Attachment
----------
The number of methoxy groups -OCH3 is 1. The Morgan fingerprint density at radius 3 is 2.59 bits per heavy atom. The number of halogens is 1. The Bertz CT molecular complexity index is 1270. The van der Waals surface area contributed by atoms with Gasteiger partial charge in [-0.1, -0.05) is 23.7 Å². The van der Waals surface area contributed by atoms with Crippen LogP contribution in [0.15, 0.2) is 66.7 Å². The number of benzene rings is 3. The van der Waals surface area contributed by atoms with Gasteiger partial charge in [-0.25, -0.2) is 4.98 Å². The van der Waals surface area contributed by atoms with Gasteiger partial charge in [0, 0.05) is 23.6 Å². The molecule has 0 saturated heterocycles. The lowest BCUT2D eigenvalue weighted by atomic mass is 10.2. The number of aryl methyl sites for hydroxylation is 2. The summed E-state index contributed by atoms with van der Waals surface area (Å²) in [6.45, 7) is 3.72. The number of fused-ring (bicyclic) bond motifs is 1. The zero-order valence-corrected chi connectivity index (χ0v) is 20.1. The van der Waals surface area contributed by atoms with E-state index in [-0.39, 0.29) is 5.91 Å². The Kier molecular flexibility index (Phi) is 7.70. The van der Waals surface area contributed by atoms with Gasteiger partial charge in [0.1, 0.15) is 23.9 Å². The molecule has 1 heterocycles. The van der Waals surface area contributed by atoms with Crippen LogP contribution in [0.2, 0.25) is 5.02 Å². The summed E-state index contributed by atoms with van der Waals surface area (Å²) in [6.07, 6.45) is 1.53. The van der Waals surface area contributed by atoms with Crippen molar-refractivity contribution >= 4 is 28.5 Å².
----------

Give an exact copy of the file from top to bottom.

The number of methoxy groups -OCH3 is 1. The Morgan fingerprint density at radius 3 is 2.59 bits per heavy atom. The number of halogens is 1. The Bertz CT molecular complexity index is 1270. The van der Waals surface area contributed by atoms with Gasteiger partial charge in [-0.1, -0.05) is 23.7 Å². The van der Waals surface area contributed by atoms with Crippen LogP contribution in [0.15, 0.2) is 66.7 Å². The number of benzene rings is 3. The van der Waals surface area contributed by atoms with Gasteiger partial charge in [-0.25, -0.2) is 4.98 Å². The van der Waals surface area contributed by atoms with Gasteiger partial charge in [0, 0.05) is 23.6 Å². The molecule has 0 saturated heterocycles. The lowest BCUT2D eigenvalue weighted by atomic mass is 10.2. The number of aryl methyl sites for hydroxylation is 2. The summed E-state index contributed by atoms with van der Waals surface area (Å²) in [6.45, 7) is 3.72. The number of fused-ring (bicyclic) bond motifs is 1. The zero-order valence-corrected chi connectivity index (χ0v) is 20.1. The van der Waals surface area contributed by atoms with E-state index in [-0.39, 0.29) is 5.91 Å². The Kier molecular flexibility index (Phi) is 7.70. The van der Waals surface area contributed by atoms with Gasteiger partial charge in [0.1, 0.15) is 23.9 Å². The molecule has 1 heterocycles. The van der Waals surface area contributed by atoms with Crippen LogP contribution in [0.2, 0.25) is 5.02 Å². The summed E-state index contributed by atoms with van der Waals surface area (Å²) in [6.07, 6.45) is 1.53. The van der Waals surface area contributed by atoms with Crippen molar-refractivity contribution >= 4 is 28.5 Å².